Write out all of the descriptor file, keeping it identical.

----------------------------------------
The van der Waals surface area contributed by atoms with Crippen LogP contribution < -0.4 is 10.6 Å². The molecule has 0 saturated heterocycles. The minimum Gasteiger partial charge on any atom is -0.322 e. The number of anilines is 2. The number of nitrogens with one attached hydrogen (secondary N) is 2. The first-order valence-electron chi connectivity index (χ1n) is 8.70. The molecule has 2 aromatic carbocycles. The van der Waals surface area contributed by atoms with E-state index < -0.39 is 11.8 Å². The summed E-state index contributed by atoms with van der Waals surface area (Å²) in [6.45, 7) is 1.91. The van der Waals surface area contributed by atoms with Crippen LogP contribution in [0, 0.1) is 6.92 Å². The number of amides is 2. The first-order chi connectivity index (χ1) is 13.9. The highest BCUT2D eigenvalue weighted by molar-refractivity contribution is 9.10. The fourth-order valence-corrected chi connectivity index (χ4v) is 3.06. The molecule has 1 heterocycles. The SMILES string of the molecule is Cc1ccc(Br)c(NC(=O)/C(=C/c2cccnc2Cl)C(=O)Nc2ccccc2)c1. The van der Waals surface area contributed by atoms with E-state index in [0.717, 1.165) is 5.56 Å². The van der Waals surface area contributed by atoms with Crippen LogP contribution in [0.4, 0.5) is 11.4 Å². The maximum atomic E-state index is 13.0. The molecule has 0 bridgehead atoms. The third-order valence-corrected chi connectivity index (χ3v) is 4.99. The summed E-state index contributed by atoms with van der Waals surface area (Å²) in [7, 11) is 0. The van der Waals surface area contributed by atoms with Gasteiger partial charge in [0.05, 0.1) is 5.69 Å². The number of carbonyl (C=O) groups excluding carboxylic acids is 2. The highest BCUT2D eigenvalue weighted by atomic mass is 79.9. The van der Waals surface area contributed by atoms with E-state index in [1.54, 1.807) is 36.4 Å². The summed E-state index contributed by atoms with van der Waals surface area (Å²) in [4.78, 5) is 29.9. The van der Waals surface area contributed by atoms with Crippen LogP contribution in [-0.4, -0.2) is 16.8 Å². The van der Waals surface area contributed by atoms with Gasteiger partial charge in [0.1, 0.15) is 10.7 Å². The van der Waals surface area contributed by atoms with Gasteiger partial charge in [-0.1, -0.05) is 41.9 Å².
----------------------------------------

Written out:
The van der Waals surface area contributed by atoms with Crippen LogP contribution < -0.4 is 10.6 Å². The molecule has 0 saturated heterocycles. The minimum Gasteiger partial charge on any atom is -0.322 e. The number of anilines is 2. The number of nitrogens with one attached hydrogen (secondary N) is 2. The first-order valence-electron chi connectivity index (χ1n) is 8.70. The molecule has 2 aromatic carbocycles. The van der Waals surface area contributed by atoms with E-state index < -0.39 is 11.8 Å². The summed E-state index contributed by atoms with van der Waals surface area (Å²) in [6.45, 7) is 1.91. The van der Waals surface area contributed by atoms with Crippen LogP contribution in [0, 0.1) is 6.92 Å². The number of amides is 2. The first-order chi connectivity index (χ1) is 13.9. The highest BCUT2D eigenvalue weighted by molar-refractivity contribution is 9.10. The fourth-order valence-corrected chi connectivity index (χ4v) is 3.06. The molecule has 1 heterocycles. The SMILES string of the molecule is Cc1ccc(Br)c(NC(=O)/C(=C/c2cccnc2Cl)C(=O)Nc2ccccc2)c1. The van der Waals surface area contributed by atoms with E-state index in [0.717, 1.165) is 5.56 Å². The van der Waals surface area contributed by atoms with Crippen LogP contribution in [0.4, 0.5) is 11.4 Å². The maximum atomic E-state index is 13.0. The molecule has 0 bridgehead atoms. The third-order valence-corrected chi connectivity index (χ3v) is 4.99. The summed E-state index contributed by atoms with van der Waals surface area (Å²) in [7, 11) is 0. The van der Waals surface area contributed by atoms with Gasteiger partial charge in [0.05, 0.1) is 5.69 Å². The number of carbonyl (C=O) groups excluding carboxylic acids is 2. The highest BCUT2D eigenvalue weighted by atomic mass is 79.9. The van der Waals surface area contributed by atoms with E-state index in [1.54, 1.807) is 36.4 Å². The summed E-state index contributed by atoms with van der Waals surface area (Å²) in [4.78, 5) is 29.9. The van der Waals surface area contributed by atoms with Crippen LogP contribution in [-0.4, -0.2) is 16.8 Å². The van der Waals surface area contributed by atoms with Gasteiger partial charge in [0.1, 0.15) is 10.7 Å². The van der Waals surface area contributed by atoms with Gasteiger partial charge in [-0.1, -0.05) is 41.9 Å².